Home-Performance Testing Drives Leads

Performance Exteriors of Crystal Lake, Ill. is averaging three to four siding, windows and/or insulation jobs each week. This is a modest, yet respectable, level of activity considering the firm was launched from scratch in July 2005 and has done minimal advertising. Last year, during its first full year in business, the company billed just over $700,000, but with a staff of eight, it is clear that plans are in place for a bigger volume of activity in 2007.

Michael Lotesto, a known expert in the emerging field of building science who has served as a consultant to the Department of Energy, the Department of Housing and Urban Development as well as for a number of well-known industry suppliers, started the firm — in part — to prove a personal theory. Yes, he aims to build a profitable business. It is the way he wants to build that business. Lotesto believes that by providing health, safety and energy-efficiency diagnostics for a fee, his firm will have a leg up on his more traditional lead-churning counterparts in winning exterior contracting jobs.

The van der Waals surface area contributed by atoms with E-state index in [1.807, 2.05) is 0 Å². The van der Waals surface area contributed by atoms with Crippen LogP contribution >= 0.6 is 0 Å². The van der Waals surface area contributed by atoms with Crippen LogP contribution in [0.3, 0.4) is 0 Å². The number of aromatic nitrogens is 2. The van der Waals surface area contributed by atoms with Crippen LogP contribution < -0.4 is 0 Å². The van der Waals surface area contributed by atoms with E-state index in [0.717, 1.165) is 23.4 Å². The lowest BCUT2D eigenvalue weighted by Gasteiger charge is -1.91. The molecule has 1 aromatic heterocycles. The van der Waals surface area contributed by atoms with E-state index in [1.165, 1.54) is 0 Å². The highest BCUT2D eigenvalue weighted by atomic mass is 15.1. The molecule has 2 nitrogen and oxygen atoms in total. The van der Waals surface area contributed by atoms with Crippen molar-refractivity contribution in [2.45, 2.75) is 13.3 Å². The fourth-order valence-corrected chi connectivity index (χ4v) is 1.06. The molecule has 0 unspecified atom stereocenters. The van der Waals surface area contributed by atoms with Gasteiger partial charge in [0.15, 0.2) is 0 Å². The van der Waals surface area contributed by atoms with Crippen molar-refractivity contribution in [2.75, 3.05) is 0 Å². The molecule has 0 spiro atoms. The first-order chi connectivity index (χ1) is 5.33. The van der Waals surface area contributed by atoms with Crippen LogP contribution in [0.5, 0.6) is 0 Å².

“Through our business model, and the way we generate leads, we get respect,” says Lotesto. “People welcome us into their home. They are grateful for our time. They pay us for our leads. They pay us to come in. They respect our knowledge. They are not buying windows or siding. They want solutions to their problems. They want their house prettier. They want their daughter’s bedroom more comfortable. That is all they really care about.”